There are two basic groups, B38 gasoline units and B37 diesels, and all feature BMW’s TwinPower Turbo technology, which combines a twin-scroll turbocharging system with direct fuel injection, and in the case of the gasoline units variable valve timing as well. One unique aspect is the addition of BMW’s Valvetronic throttle-free load control system, which relies on varying the valve lift to control power rather than a conventional throttle valve.
Billed as the latest initiative of BMW’s EfficientDynamics green technology, the three cylinder engines all displace 1.5 liters and share roughly 60 percent of their components. In fact, this will be the first of BMW’s gasoline and diesel engines that are manufactured together.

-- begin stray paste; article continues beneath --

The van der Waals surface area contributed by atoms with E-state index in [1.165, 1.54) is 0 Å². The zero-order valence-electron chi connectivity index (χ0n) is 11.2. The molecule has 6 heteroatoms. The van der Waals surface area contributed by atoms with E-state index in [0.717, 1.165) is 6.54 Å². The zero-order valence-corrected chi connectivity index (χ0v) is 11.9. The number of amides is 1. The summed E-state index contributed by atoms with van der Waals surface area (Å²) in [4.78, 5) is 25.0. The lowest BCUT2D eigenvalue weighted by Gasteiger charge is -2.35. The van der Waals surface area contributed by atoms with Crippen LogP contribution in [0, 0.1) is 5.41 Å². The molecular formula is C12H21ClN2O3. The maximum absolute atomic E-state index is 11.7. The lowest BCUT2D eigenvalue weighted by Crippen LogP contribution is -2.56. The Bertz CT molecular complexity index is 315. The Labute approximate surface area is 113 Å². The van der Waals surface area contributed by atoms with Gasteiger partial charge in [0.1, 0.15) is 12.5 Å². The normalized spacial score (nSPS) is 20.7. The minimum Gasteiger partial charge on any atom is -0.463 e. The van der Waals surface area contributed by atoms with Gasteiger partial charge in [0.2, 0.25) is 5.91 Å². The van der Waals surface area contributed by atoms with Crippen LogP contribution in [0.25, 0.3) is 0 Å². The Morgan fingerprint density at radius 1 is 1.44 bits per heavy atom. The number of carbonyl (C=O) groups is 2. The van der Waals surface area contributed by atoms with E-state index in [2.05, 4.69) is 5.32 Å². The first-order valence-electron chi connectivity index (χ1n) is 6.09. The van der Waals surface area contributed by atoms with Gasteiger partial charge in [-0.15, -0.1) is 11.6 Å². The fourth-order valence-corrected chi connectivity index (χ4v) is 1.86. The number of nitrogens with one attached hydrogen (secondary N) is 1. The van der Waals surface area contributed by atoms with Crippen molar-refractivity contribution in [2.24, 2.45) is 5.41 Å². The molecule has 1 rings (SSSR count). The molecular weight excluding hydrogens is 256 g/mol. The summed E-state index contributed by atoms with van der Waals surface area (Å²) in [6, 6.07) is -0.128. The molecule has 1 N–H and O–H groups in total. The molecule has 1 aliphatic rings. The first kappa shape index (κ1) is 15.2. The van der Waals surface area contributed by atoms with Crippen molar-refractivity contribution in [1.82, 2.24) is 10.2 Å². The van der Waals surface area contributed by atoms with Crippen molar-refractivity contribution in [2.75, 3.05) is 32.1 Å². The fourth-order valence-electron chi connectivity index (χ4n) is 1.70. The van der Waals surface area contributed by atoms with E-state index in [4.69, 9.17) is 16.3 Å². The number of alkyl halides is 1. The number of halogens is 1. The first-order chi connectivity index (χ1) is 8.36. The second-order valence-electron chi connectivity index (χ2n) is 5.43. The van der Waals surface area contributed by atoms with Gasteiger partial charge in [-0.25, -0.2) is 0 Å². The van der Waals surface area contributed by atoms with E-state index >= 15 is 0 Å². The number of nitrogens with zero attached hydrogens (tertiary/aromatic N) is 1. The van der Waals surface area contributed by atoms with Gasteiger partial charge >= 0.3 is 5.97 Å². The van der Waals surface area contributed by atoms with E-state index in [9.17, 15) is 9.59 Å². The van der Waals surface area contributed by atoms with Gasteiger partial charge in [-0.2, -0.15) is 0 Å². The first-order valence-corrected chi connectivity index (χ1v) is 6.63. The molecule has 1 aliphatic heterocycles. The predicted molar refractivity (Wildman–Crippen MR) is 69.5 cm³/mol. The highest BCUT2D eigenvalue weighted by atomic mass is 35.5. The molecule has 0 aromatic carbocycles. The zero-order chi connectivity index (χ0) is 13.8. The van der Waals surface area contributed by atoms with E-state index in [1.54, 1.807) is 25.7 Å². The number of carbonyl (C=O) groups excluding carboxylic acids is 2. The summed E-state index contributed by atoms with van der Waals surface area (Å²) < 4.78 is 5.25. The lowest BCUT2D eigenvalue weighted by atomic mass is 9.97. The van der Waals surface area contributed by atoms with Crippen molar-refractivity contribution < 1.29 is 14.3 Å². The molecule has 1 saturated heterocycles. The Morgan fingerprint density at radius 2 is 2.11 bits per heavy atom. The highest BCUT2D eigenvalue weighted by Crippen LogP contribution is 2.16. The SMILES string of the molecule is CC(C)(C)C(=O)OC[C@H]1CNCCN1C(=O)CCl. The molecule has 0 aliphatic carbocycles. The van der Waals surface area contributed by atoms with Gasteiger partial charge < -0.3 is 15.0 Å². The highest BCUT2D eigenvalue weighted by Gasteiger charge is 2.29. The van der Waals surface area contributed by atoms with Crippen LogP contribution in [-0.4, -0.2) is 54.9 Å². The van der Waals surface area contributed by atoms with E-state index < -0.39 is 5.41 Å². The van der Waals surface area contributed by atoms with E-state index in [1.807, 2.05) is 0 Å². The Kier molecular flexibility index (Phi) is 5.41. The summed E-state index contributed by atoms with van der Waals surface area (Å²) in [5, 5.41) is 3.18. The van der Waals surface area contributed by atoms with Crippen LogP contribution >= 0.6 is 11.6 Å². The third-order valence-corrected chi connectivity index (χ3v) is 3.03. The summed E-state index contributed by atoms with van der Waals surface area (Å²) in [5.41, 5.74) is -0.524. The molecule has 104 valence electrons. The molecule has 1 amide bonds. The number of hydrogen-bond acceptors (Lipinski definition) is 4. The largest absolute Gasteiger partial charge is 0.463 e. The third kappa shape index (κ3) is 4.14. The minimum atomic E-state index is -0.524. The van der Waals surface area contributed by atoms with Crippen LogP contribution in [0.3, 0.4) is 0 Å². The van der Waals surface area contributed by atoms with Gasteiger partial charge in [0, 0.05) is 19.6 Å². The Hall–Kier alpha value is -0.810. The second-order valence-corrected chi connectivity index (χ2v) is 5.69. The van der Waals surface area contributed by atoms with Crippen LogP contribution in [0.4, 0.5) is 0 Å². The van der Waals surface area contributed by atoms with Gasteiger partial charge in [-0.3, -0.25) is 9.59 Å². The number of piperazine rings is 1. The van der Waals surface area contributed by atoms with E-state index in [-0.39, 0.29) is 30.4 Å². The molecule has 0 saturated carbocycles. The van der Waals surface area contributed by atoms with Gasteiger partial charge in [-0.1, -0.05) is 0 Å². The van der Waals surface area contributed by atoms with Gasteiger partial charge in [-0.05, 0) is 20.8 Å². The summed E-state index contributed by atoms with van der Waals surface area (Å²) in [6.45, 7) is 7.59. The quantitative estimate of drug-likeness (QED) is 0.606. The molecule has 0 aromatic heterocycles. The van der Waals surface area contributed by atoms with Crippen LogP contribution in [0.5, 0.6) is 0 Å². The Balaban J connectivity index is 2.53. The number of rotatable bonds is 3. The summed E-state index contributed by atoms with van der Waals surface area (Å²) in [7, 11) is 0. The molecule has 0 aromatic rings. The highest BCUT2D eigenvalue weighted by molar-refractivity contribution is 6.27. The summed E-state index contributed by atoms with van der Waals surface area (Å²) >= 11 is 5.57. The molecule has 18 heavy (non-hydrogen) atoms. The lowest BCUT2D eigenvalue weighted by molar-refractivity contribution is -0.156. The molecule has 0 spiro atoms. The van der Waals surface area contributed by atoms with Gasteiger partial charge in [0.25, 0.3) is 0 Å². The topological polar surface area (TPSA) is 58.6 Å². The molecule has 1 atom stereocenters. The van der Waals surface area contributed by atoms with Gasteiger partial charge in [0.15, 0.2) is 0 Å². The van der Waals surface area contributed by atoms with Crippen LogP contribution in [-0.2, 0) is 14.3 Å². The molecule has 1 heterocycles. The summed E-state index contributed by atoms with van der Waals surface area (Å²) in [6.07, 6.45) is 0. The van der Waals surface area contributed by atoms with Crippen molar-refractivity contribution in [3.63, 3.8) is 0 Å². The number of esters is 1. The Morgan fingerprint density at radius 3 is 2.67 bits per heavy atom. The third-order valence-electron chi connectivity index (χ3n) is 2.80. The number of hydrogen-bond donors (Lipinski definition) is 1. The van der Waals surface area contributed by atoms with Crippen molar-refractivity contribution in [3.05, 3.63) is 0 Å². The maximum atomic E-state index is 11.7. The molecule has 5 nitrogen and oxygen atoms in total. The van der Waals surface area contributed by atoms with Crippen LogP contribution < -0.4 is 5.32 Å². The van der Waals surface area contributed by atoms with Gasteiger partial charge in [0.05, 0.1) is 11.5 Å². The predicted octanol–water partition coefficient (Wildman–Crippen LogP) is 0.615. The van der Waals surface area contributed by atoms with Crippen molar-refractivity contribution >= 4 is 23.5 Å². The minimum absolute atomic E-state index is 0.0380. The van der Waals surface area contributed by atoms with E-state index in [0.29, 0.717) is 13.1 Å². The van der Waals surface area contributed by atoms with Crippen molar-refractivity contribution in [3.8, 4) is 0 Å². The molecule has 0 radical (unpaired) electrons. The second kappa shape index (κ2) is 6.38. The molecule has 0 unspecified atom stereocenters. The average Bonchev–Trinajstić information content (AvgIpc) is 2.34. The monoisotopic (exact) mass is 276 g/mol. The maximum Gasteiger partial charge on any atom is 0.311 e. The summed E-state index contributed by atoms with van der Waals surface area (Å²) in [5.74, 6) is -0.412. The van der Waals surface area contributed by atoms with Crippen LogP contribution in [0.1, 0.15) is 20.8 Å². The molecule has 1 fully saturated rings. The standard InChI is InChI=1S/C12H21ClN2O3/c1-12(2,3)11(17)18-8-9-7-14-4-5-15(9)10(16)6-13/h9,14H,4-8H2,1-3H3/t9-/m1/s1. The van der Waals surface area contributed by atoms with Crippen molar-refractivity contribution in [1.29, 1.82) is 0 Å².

The B38 gasoline units develop between 121 and 221 horsepower and 133 and 177 pound-feet of torque, while the B37 diesel units develop between 80 and 181 horsepower and 166 and 243 pound-feet of torque. Fuel economy and CO2 figures will be announced when specific vehicles using the engines are launched.
As for NVH levels, BMW says a torsional vibration damper helps things remain smooth, even at lower revs, while high frequency sounds emitted make the engine seem much sportier than even the four-cylinder units. We’ll have to wait until we drive one to confirm those claims.